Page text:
FNW: Who do you consider your competitors?
CL: I have admiration for all the great brands in jewelry. They have all done fantastic things. I, myself, came from two other brands - Cartier and Chaumet, both Parisian brands. I just think that we can learn from each other. But each has to stay true to the DNA of each maison and stress our differences; and then let our customers decide. Don’t forget, when Fred opened in 1936 it was the new kid on the block, and it had neighbors like Chaumet, which already existed 150 years, and Cartier, for over a century.
FNW: Are you concerned about the current regime in China’s crackdown on conspicuous consumption?
CL: I just think there’s a huge potential in the Chinese market and there will be more and more middle class. And a lot more smaller cities will develop more so there will be a huge room from everyone to go in and tap into that market. Commercially it's a very interesting market as the Chinese customers have very good eyes. They love western luxury; they want to be happy as well and I think luxury is filling that need.
FNW: Where do you see growth coming for Fred?
CL: Everywhere! Online and in stores. We are still growing so there are a lot of places in which we have not reached our full potential yet. We can’t be compared to most of our competitors, we have a rather small network - for the moment.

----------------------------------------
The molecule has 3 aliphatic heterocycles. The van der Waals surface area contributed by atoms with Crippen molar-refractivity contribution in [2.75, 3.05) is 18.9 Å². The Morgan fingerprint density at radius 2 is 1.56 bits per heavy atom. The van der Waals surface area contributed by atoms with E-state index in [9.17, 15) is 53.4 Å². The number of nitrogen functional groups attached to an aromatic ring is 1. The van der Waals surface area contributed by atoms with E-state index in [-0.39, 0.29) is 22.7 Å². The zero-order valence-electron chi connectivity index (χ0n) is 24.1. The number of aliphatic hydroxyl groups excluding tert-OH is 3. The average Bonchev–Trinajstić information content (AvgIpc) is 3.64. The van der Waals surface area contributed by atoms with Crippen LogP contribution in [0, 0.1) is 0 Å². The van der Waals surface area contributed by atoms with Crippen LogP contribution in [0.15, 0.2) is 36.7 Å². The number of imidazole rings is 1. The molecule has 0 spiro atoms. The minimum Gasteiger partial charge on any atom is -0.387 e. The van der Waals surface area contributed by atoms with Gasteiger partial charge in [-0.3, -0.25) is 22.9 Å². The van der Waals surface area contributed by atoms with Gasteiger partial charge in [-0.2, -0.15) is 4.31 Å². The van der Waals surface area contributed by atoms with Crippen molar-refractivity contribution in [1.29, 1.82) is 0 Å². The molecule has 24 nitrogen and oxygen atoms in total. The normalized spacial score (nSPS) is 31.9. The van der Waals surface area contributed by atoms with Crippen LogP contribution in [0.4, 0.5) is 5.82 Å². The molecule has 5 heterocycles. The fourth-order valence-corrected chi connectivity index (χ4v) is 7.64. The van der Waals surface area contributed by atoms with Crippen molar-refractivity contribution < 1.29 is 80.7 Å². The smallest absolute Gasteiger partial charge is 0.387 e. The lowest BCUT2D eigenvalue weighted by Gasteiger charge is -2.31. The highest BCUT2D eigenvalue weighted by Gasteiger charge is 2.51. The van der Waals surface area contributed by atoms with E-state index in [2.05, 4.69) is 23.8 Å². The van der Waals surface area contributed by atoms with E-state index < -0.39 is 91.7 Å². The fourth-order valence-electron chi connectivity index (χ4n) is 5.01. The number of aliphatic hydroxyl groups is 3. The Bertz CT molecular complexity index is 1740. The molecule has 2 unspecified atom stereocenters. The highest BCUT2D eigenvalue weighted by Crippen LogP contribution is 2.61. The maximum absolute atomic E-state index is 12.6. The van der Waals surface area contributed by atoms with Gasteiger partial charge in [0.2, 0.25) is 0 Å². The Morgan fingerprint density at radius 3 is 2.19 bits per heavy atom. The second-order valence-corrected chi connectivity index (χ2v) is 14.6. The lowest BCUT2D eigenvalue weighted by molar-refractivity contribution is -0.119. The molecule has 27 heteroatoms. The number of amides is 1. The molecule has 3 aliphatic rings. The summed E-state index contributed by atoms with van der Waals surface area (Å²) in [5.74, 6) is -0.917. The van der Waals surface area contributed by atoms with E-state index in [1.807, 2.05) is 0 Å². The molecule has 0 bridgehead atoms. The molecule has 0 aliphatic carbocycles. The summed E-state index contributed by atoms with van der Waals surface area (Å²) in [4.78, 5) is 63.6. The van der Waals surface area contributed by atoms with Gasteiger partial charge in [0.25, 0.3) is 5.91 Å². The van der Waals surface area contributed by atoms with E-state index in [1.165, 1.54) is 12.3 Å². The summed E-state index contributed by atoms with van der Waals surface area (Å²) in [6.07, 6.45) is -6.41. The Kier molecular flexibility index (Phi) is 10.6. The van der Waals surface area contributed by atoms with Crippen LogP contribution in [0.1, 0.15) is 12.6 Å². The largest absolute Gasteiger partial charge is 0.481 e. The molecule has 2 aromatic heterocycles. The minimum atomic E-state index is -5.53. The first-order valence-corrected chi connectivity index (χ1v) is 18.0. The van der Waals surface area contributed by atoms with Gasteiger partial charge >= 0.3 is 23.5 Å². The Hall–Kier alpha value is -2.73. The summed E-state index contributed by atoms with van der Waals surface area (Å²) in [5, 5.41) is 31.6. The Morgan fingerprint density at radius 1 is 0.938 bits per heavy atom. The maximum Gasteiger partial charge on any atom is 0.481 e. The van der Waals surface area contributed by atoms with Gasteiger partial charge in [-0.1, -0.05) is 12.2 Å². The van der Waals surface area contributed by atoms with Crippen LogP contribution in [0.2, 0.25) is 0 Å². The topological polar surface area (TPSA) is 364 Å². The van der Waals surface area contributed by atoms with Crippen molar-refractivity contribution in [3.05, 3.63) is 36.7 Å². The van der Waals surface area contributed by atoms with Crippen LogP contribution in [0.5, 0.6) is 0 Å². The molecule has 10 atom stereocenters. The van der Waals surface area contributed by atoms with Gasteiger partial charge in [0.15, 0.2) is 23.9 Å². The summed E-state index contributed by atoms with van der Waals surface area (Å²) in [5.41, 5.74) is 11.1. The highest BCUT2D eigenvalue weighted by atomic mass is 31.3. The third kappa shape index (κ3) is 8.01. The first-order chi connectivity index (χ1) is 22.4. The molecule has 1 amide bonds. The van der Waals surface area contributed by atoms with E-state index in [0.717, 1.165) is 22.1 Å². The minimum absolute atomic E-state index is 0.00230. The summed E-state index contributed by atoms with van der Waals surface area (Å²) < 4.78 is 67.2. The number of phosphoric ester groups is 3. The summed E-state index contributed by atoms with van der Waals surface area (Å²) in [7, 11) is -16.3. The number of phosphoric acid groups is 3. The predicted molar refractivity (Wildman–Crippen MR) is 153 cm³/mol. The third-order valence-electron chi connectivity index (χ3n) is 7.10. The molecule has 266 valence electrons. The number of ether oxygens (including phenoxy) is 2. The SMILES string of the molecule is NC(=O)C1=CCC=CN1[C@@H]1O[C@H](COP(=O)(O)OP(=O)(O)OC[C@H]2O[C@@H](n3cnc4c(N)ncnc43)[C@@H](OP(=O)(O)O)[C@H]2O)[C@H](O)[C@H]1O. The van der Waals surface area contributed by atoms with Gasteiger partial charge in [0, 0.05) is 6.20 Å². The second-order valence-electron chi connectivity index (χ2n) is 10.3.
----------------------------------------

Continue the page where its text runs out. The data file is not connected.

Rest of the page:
FNW: Who are your brand ambassadors?
CL: Emma Roberts. You remember that scene in Pretty Woman, when Julia Roberts looks fabulous in a red gown and goes to touch a necklace and Richard Gere snaps the box shut. Well, that was a Fred necklace. That was 30 years ago she was 23. And all these years we have customers asking, ‘could you make this same for my wife, or daughter?’ So, we said, ok it’s time we do it again. But this time we launched a Pretty Woman collection of haute jewelry piece and also at more accessible pieces - a full collection. And, to recall the heritage of this classic romantic comedy Pretty Woman we got the consent from Emma Roberts and Julia, her godmother. Emma even came to Paris last month for a great dinner. The French love her because of the way she’s very spontaneous, like we were having lobster and she says, ‘how do you get this thing out?’ So, she’s a cool girl and in a charming way.
We also have a China Pretty Woman ambassador, the extremely talented actress Guan Xiaotong, a local star to relate our values to the customer. She is very talented and very young as well and she has been our customer for three years as well. She’s a bit like the young Julia when she was 23, in a way. A girl who is strong yet approachable and not pretentious and we love that.